Posted: Monday 25 March 2013
by James Alexander-Sinclair
If I had a shiny new pound for every person who has said to me, “Remember last year? We were all swanning around in shorts in March” I would be well on my way towards buying myself a very handsome dinner.
If I had a shiny new pound for every person who has said to me, “Remember last year? We were all swanning around in shorts in March” I would be well on my way towards buying myself a very handsome dinner. This March, I look out of my window and there are flurries of snow whipping off the roofs, and a rather disgruntled chicken is scuffling about like a well-wrapped babushka haggling in a street market in Minsk.
Gardeners are obsessed with weather. It’s often too dry, too wet, too cold, too hot, not snowy enough, etc. This fascination serves two purposes - firstly, it always gives us something to talk about. Secondly, it gives us something to worry about.
I have been struck by a very obvious revelation: there is no point in worrying, because there is absolutely nothing we can do about the weather. Mankind has discovered, over millennia, that the weather will do whatever it wants to do, completely untroubled by the feeble protests of people. Our ancestors sacrificed all manner of unfortunates to try and ensure a perfect harvest. Many magic spells have been cast and incantations woven, but the weather can’t be changed.
While we can do nothing to stop it being horrible, we can still find ways to keep ourselves busy. As I write, my garden is completely sodden and the best thing I can do is stay well away. If I walk about on borders - which is what I should be doing during spring - then the ground will become compacted and I will be storing up troubles for later in the season. I could use this as an excuse to loaf around watching old films, but then nothing gets done.
So, instead I will spend the afternoon in my mother-in-law’s greenhouse as my wife’s loyal assistant. The vegetable garden is her bailiwick, and I am there to move things and do what I am told. There is a large box of seed packets which need sorting and sowing, too. We shall return home later with glowingly healthy cheeks and a feeling of satisfaction.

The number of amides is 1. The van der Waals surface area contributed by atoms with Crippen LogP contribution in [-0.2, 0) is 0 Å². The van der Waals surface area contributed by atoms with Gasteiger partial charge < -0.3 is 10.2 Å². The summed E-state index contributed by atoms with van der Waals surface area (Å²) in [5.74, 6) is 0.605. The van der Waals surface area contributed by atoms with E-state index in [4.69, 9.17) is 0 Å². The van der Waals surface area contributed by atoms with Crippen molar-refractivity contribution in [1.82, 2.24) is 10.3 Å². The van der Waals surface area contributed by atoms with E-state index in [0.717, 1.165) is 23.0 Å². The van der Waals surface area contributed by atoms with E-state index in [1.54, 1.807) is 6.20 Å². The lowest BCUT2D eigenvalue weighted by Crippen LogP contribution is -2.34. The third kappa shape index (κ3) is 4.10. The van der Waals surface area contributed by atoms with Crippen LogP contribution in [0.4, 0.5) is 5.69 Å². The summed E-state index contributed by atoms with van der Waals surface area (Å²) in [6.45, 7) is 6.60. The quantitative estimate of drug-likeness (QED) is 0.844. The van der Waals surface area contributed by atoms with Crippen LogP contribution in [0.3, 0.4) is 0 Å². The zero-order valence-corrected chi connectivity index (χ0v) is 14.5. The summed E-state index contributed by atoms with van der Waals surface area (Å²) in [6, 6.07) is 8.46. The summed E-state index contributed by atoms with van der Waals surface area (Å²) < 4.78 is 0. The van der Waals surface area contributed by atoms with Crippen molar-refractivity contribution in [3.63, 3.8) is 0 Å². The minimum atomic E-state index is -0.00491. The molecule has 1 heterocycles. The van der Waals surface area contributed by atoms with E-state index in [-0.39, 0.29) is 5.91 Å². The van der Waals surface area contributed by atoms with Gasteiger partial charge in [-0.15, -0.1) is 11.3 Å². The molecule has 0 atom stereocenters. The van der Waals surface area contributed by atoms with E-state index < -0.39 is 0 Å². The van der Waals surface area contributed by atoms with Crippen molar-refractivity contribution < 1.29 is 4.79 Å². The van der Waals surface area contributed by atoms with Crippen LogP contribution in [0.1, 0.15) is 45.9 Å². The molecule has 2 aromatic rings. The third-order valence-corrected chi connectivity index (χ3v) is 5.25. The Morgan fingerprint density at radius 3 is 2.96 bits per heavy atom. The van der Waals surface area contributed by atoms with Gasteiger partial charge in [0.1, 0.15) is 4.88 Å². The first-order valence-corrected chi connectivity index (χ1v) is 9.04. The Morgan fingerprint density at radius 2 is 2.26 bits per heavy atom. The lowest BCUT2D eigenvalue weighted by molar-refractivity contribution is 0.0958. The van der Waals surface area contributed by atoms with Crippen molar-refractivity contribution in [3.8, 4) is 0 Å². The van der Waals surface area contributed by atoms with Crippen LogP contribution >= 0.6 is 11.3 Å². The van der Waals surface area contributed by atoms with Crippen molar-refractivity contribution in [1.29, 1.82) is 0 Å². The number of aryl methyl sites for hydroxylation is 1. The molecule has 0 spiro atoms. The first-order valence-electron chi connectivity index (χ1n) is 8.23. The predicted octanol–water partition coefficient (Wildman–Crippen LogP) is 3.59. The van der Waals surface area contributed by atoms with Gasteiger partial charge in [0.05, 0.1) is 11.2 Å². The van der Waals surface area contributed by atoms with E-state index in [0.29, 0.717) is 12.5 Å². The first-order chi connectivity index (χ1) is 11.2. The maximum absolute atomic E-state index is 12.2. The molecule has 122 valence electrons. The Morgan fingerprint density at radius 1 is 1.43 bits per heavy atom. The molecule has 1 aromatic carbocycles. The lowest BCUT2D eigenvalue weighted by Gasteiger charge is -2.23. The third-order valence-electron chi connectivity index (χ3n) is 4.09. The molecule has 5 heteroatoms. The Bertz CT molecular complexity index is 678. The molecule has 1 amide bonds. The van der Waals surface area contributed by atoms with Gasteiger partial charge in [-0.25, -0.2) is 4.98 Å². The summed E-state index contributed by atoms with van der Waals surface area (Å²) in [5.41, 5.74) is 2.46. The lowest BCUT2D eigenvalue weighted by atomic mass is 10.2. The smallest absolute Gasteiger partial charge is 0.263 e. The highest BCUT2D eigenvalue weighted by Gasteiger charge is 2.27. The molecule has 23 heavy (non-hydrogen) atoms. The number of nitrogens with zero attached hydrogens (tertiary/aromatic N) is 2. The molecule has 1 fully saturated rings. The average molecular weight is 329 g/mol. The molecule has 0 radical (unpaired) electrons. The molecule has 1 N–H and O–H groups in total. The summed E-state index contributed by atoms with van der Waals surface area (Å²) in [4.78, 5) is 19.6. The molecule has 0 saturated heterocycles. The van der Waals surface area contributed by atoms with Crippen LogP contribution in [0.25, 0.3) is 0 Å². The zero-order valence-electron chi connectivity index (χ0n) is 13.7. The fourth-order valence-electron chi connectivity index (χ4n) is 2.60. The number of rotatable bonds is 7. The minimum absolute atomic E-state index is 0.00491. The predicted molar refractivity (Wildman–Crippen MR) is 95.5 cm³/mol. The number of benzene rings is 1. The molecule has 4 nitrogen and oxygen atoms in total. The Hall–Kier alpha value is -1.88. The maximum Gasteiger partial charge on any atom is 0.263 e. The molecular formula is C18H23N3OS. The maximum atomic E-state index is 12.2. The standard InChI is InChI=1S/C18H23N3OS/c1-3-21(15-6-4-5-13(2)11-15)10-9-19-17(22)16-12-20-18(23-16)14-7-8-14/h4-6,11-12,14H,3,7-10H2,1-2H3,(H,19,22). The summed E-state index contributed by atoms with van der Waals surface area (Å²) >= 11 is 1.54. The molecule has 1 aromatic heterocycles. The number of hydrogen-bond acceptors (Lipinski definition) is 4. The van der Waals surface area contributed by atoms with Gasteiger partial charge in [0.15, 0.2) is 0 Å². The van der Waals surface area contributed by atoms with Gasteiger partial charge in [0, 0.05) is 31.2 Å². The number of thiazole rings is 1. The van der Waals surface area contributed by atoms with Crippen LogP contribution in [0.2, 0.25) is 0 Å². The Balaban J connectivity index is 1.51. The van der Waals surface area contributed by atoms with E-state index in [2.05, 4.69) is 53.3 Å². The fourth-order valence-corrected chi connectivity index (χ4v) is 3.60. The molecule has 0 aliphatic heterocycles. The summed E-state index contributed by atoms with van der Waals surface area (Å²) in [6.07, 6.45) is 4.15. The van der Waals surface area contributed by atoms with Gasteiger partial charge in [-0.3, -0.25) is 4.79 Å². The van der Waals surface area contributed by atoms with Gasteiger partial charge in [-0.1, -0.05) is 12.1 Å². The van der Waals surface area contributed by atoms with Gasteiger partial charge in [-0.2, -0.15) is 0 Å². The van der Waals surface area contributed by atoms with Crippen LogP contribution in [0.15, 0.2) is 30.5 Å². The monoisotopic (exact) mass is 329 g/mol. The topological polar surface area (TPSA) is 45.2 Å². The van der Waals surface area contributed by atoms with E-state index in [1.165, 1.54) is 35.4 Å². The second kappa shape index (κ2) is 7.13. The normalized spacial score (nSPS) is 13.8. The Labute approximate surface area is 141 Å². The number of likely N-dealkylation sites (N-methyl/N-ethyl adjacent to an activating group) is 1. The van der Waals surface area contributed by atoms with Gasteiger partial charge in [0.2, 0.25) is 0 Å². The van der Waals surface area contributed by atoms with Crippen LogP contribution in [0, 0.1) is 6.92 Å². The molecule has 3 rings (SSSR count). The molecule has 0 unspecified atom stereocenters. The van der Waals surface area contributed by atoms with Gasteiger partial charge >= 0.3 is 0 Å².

It won’t stop me worrying or complaining about the weather though, that would be quite unnatural.
04/04/2013 at 14:37
Hi James 4th April and still snowing here in Ewell.
04/04/2013 at 15:03
Spuds and onion sets are still waiting for soil to warm up
04/04/2013 at 15:30
Same here....I'm in the East Midlands. Today it's perishing cold and we've had a few snow flurries altho nothing has settled. I went out to the GH and brought lots of the seedlings back into the conservatory where it is warmer. I have decided to just observe how the seedlings/plants are behaving and react accordingly One thing tho...they're not particularly leggy and the leaves that are there are healthy...so they're getting enough light, it's just the temperature that's a problem. On Tuesday and Wednesday it was lovely with bright sunshine...out of the wind it was positively warm...today it's back to winter again...
04/04/2013 at 15:35
freezing cold here and trying to snow, when is it due to warm up?
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06/04/2013 at 18:43
Today has felt really warm on the Wirral, actually feels springish, haven't had my heating on yet. Feel as if I want to go to Ness Gardens later in the week with it being so nice today. Checked the forecast for the coming week and the temps are slowing creeping up......please God the warmer weather is now on its way.